Canada: Accounting For Costs: What Lawyers Need To Know

Last Updated: May 18 2012
Article by Suzanne C. Loomer

Whether it is in the context of determining lost profits in a breach of contract, patent infringement, or other litigious dispute, or when conducting an accounting of profits in an infringement matter, the concept of "incremental cost" can be a contentious one. Over the years, I have been asked a lot of questions by litigation lawyers about what various "cost" concepts mean. Set out below are some of the more common questions that I am asked as well as an explanation of various accounting concepts that are relevant in calculating damages and losses for purposes of litigation.

A good starting point is the following quote from Teledyne v. Lido, where Addy J stated:

"...the infringer is entitled to deduct only those expenses, both variable and fixed, which actually contributed to the sums received and for which he is liable to account. It follows that no part or proportion of any expenditure which would have been incurred had the infringing operation not taken place, is to be considered as deductible."

This quote is in the context of an accounting of profits. The concept of deducting only those costs that would not have otherwise been incurred had the infringing operation not taken place is generally referred to as "incremental" or differential cost. The incremental cost concept is applicable in both an accounting of profits and a lost profits/damages calculation, with one significant difference: it is the Plaintiff's incremental costs that are deducted in a lost profits/damages calculation and the Defendant's incremental costs that are deducted in an accounting of profits.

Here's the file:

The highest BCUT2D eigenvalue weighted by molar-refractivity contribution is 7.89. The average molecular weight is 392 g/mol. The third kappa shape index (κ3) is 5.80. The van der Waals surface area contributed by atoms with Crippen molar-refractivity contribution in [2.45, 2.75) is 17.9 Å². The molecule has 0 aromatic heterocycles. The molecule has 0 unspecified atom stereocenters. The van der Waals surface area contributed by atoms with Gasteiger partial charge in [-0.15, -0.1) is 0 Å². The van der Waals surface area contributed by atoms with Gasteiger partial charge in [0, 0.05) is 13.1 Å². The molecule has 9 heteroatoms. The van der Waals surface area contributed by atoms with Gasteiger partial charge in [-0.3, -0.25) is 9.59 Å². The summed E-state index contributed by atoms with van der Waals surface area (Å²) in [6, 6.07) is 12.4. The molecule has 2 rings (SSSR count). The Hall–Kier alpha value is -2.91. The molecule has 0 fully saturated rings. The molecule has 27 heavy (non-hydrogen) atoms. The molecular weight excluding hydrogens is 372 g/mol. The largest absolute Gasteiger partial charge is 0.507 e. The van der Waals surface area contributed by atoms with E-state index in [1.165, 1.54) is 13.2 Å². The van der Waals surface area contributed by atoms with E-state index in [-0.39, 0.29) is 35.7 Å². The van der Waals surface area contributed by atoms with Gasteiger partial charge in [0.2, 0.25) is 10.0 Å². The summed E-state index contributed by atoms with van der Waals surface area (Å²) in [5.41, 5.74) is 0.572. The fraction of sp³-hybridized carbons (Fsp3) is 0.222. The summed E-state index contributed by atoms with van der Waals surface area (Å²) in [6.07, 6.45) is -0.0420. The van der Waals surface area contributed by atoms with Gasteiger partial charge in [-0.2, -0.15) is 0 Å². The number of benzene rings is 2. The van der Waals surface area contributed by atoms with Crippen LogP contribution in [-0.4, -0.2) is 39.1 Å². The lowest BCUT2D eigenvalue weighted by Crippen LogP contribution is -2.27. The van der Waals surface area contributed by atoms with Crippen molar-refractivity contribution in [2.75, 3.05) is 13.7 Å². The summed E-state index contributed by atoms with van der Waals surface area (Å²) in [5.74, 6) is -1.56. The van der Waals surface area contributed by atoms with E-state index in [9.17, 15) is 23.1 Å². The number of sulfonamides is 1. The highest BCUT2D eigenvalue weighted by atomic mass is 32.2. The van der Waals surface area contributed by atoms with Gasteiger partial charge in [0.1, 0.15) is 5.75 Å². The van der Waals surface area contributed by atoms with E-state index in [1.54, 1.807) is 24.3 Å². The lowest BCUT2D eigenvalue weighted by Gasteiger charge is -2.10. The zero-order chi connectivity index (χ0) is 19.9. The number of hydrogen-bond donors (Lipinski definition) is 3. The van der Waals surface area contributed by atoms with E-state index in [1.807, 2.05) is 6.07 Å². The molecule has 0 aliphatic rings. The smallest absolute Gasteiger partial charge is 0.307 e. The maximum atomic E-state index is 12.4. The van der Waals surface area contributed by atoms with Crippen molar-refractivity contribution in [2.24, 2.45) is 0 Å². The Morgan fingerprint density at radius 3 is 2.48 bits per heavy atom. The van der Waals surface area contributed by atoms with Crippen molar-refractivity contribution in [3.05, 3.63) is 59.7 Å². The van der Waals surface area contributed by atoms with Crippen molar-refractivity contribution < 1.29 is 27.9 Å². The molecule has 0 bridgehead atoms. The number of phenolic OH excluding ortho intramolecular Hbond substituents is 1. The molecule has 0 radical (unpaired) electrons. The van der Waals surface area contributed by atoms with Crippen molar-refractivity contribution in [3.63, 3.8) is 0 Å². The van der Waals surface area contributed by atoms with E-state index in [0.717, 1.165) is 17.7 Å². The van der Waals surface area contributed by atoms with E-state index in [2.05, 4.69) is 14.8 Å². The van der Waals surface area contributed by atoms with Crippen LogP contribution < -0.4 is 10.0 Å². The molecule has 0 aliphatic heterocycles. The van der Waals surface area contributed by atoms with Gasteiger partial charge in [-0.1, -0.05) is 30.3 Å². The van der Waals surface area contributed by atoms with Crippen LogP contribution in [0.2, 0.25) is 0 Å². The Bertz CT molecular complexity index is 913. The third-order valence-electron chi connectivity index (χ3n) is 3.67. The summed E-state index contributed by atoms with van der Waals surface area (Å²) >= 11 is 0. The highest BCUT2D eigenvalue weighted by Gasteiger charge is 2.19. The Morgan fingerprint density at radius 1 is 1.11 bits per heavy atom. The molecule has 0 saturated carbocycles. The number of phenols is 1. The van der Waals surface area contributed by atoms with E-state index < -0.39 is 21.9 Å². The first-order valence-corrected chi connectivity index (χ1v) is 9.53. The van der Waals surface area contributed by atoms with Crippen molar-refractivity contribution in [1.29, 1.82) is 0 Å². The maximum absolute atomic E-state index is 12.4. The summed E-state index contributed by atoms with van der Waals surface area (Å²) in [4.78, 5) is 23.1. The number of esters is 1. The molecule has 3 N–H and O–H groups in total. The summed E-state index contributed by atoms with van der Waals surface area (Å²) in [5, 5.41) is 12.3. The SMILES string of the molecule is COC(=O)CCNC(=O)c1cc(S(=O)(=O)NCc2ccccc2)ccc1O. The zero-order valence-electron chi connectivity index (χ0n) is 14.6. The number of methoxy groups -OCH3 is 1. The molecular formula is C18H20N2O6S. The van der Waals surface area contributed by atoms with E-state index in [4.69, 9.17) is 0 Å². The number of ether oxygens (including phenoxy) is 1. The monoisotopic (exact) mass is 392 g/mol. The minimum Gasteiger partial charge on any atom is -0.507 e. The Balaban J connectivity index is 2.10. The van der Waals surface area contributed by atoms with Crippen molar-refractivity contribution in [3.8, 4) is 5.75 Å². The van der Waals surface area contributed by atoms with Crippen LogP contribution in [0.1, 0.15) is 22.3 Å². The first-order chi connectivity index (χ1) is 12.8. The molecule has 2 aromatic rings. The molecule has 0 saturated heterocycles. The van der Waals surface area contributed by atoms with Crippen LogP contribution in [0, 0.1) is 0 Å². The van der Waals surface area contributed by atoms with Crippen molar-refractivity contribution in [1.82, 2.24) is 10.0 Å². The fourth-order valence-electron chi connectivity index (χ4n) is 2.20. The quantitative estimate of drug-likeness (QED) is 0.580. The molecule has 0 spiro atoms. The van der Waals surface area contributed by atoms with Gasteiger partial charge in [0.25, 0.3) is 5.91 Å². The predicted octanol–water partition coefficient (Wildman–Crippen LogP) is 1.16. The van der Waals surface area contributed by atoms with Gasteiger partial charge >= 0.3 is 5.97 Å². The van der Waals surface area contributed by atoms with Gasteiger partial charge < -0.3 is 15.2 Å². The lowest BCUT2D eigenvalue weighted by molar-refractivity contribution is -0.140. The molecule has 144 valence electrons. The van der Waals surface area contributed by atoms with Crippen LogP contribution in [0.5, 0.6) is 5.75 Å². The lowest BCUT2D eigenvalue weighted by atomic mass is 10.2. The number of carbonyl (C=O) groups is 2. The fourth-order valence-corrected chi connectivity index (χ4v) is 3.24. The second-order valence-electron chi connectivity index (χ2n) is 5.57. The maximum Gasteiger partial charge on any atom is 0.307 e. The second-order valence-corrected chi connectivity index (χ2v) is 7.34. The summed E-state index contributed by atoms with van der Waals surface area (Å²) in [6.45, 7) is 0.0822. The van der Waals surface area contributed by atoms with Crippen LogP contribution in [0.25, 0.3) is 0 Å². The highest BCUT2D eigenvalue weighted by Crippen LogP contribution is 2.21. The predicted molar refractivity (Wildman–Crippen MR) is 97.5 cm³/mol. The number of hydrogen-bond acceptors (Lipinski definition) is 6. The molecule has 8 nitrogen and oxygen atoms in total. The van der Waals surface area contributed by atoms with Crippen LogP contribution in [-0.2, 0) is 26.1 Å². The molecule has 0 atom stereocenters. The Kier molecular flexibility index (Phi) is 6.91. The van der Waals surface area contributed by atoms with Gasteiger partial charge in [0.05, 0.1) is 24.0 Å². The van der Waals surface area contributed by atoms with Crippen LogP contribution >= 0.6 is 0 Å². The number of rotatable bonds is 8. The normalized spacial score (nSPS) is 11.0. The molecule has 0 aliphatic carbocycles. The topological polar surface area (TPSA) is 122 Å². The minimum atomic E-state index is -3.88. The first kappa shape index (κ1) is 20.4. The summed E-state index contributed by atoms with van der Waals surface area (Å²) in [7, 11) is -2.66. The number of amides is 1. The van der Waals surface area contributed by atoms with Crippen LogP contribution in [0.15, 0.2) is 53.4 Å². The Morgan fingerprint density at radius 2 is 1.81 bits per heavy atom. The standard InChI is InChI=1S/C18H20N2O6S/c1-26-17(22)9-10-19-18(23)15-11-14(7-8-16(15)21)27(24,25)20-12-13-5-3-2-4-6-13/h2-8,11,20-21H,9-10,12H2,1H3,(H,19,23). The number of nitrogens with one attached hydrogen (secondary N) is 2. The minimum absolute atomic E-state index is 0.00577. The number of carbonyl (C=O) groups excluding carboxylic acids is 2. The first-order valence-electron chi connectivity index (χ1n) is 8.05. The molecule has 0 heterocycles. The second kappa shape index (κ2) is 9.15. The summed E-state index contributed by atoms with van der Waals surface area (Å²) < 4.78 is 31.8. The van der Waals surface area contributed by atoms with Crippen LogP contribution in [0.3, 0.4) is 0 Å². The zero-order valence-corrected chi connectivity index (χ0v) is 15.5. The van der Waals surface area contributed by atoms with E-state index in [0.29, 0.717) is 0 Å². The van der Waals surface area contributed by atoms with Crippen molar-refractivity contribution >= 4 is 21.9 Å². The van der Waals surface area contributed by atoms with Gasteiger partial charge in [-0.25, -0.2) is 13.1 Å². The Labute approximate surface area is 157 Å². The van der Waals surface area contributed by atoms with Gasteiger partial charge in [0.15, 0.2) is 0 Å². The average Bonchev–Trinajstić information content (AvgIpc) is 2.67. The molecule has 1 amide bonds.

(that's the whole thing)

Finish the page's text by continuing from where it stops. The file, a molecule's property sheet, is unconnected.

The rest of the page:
The financial information required to assess incremental costs is generally included in the Plaintiff's or Defendant's accounting records. It is important to note that not all costs (i.e. expenses) that are deducted for accounting purposes are incremental costs or otherwise deductible for purposes of calculating losses for purposes of litigation.

With that backdrop, here are some oft-asked questions relating to accounting concepts in the context of calculating losses:

How does an income statement assist in identifying and quantifying incremental costs?